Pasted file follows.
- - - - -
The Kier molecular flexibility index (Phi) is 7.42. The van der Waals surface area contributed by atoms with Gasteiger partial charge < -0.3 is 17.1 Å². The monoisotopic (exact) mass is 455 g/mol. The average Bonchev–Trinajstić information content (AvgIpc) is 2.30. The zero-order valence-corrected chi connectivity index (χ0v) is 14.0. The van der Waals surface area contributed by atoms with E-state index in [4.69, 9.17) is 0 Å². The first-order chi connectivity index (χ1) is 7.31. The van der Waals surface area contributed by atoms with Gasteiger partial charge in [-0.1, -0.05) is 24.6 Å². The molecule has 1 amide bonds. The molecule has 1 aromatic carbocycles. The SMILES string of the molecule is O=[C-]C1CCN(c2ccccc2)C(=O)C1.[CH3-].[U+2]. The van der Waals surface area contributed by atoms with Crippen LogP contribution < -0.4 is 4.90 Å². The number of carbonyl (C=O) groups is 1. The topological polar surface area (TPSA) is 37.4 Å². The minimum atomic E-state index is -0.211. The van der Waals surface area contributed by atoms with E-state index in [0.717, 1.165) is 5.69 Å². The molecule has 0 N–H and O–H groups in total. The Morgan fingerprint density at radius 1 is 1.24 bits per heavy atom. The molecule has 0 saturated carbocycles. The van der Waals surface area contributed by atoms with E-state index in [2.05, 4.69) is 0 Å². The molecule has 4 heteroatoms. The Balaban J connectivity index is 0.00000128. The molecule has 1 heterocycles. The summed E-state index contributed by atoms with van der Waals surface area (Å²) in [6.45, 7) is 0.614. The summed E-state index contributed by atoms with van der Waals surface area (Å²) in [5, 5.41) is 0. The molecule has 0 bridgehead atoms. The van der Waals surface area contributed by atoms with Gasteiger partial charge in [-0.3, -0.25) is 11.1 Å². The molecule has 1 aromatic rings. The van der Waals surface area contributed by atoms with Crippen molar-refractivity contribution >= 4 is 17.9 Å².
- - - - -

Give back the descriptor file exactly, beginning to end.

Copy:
The Kier molecular flexibility index (Phi) is 7.42. The van der Waals surface area contributed by atoms with Gasteiger partial charge < -0.3 is 17.1 Å². The monoisotopic (exact) mass is 455 g/mol. The average Bonchev–Trinajstić information content (AvgIpc) is 2.30. The zero-order valence-corrected chi connectivity index (χ0v) is 14.0. The van der Waals surface area contributed by atoms with E-state index in [4.69, 9.17) is 0 Å². The first-order chi connectivity index (χ1) is 7.31. The van der Waals surface area contributed by atoms with Gasteiger partial charge in [-0.1, -0.05) is 24.6 Å². The molecule has 1 amide bonds. The molecule has 1 aromatic carbocycles. The SMILES string of the molecule is O=[C-]C1CCN(c2ccccc2)C(=O)C1.[CH3-].[U+2]. The van der Waals surface area contributed by atoms with Crippen LogP contribution < -0.4 is 4.90 Å². The number of carbonyl (C=O) groups is 1. The topological polar surface area (TPSA) is 37.4 Å². The minimum atomic E-state index is -0.211. The van der Waals surface area contributed by atoms with E-state index in [0.717, 1.165) is 5.69 Å². The molecule has 0 N–H and O–H groups in total. The Morgan fingerprint density at radius 1 is 1.24 bits per heavy atom. The molecule has 0 saturated carbocycles. The van der Waals surface area contributed by atoms with E-state index in [2.05, 4.69) is 0 Å². The molecule has 4 heteroatoms. The Balaban J connectivity index is 0.00000128. The molecule has 1 heterocycles. The summed E-state index contributed by atoms with van der Waals surface area (Å²) in [6.45, 7) is 0.614. The summed E-state index contributed by atoms with van der Waals surface area (Å²) in [5, 5.41) is 0. The molecule has 0 bridgehead atoms. The van der Waals surface area contributed by atoms with Gasteiger partial charge in [-0.3, -0.25) is 11.1 Å². The molecule has 1 aromatic rings. The van der Waals surface area contributed by atoms with Crippen molar-refractivity contribution >= 4 is 17.9 Å².